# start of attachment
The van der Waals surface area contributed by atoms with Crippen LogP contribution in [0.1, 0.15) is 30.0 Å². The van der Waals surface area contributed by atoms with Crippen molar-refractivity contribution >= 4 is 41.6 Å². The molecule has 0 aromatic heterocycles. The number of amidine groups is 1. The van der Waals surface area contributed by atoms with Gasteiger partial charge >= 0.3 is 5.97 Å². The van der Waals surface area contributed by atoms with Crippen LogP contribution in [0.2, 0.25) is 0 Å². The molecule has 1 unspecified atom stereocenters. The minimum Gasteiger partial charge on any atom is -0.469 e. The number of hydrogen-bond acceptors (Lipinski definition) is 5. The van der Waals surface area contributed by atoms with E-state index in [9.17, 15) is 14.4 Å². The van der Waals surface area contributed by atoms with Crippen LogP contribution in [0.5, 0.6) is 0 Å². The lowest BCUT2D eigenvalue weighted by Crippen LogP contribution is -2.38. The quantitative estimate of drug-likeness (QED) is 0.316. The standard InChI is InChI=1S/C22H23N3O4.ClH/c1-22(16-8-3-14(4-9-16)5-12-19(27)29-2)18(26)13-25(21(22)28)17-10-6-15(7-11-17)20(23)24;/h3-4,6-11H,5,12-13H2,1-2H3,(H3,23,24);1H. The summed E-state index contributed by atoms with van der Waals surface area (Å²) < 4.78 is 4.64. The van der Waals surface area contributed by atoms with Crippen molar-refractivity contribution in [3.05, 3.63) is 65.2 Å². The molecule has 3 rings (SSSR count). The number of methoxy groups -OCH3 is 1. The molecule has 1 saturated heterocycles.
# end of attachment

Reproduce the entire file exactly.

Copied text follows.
The van der Waals surface area contributed by atoms with Crippen LogP contribution in [0.1, 0.15) is 30.0 Å². The van der Waals surface area contributed by atoms with Crippen molar-refractivity contribution >= 4 is 41.6 Å². The molecule has 0 aromatic heterocycles. The number of amidine groups is 1. The van der Waals surface area contributed by atoms with Gasteiger partial charge >= 0.3 is 5.97 Å². The van der Waals surface area contributed by atoms with Crippen LogP contribution in [0.2, 0.25) is 0 Å². The molecule has 1 unspecified atom stereocenters. The minimum Gasteiger partial charge on any atom is -0.469 e. The number of hydrogen-bond acceptors (Lipinski definition) is 5. The van der Waals surface area contributed by atoms with E-state index in [9.17, 15) is 14.4 Å². The van der Waals surface area contributed by atoms with Crippen LogP contribution in [0.5, 0.6) is 0 Å². The lowest BCUT2D eigenvalue weighted by Crippen LogP contribution is -2.38. The quantitative estimate of drug-likeness (QED) is 0.316. The standard InChI is InChI=1S/C22H23N3O4.ClH/c1-22(16-8-3-14(4-9-16)5-12-19(27)29-2)18(26)13-25(21(22)28)17-10-6-15(7-11-17)20(23)24;/h3-4,6-11H,5,12-13H2,1-2H3,(H3,23,24);1H. The summed E-state index contributed by atoms with van der Waals surface area (Å²) < 4.78 is 4.64. The van der Waals surface area contributed by atoms with Crippen molar-refractivity contribution in [3.05, 3.63) is 65.2 Å². The molecule has 3 rings (SSSR count). The number of methoxy groups -OCH3 is 1. The molecule has 1 saturated heterocycles.